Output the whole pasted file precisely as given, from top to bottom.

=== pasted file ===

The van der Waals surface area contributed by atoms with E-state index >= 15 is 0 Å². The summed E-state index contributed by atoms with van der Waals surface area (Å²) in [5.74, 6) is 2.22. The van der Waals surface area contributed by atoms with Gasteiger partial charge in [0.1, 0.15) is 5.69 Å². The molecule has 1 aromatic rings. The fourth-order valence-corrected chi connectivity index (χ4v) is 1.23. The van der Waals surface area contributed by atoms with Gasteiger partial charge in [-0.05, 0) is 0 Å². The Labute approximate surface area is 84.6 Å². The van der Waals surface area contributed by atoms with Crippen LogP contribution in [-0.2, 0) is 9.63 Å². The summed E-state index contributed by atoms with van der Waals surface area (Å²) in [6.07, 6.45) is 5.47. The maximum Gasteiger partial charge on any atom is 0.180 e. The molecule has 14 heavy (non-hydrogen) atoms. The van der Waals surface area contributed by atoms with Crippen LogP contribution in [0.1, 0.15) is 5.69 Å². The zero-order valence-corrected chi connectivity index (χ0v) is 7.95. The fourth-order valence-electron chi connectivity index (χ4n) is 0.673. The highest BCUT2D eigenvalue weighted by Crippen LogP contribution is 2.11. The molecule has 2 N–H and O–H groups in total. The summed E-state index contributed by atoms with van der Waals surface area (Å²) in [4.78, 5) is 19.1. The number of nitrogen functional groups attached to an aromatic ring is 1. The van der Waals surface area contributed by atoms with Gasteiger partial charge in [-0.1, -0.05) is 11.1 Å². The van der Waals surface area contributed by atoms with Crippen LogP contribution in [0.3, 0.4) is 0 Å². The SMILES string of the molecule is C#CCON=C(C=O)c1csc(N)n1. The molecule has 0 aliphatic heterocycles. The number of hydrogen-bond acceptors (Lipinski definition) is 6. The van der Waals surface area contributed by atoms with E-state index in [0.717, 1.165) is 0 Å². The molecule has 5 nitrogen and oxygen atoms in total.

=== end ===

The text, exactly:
The van der Waals surface area contributed by atoms with E-state index >= 15 is 0 Å². The summed E-state index contributed by atoms with van der Waals surface area (Å²) in [5.74, 6) is 2.22. The van der Waals surface area contributed by atoms with Gasteiger partial charge in [0.1, 0.15) is 5.69 Å². The molecule has 1 aromatic rings. The fourth-order valence-corrected chi connectivity index (χ4v) is 1.23. The van der Waals surface area contributed by atoms with Gasteiger partial charge in [-0.05, 0) is 0 Å². The Labute approximate surface area is 84.6 Å². The van der Waals surface area contributed by atoms with Crippen LogP contribution in [-0.2, 0) is 9.63 Å². The summed E-state index contributed by atoms with van der Waals surface area (Å²) in [6.07, 6.45) is 5.47. The maximum Gasteiger partial charge on any atom is 0.180 e. The molecule has 14 heavy (non-hydrogen) atoms. The van der Waals surface area contributed by atoms with Crippen LogP contribution in [0.1, 0.15) is 5.69 Å². The zero-order valence-corrected chi connectivity index (χ0v) is 7.95. The fourth-order valence-electron chi connectivity index (χ4n) is 0.673. The highest BCUT2D eigenvalue weighted by Crippen LogP contribution is 2.11. The molecule has 2 N–H and O–H groups in total. The summed E-state index contributed by atoms with van der Waals surface area (Å²) in [4.78, 5) is 19.1. The number of nitrogen functional groups attached to an aromatic ring is 1. The van der Waals surface area contributed by atoms with Gasteiger partial charge in [-0.1, -0.05) is 11.1 Å². The van der Waals surface area contributed by atoms with Crippen LogP contribution in [0.3, 0.4) is 0 Å². The SMILES string of the molecule is C#CCON=C(C=O)c1csc(N)n1. The molecule has 0 aliphatic heterocycles. The number of hydrogen-bond acceptors (Lipinski definition) is 6. The van der Waals surface area contributed by atoms with E-state index in [0.717, 1.165) is 0 Å². The molecule has 5 nitrogen and oxygen atoms in total.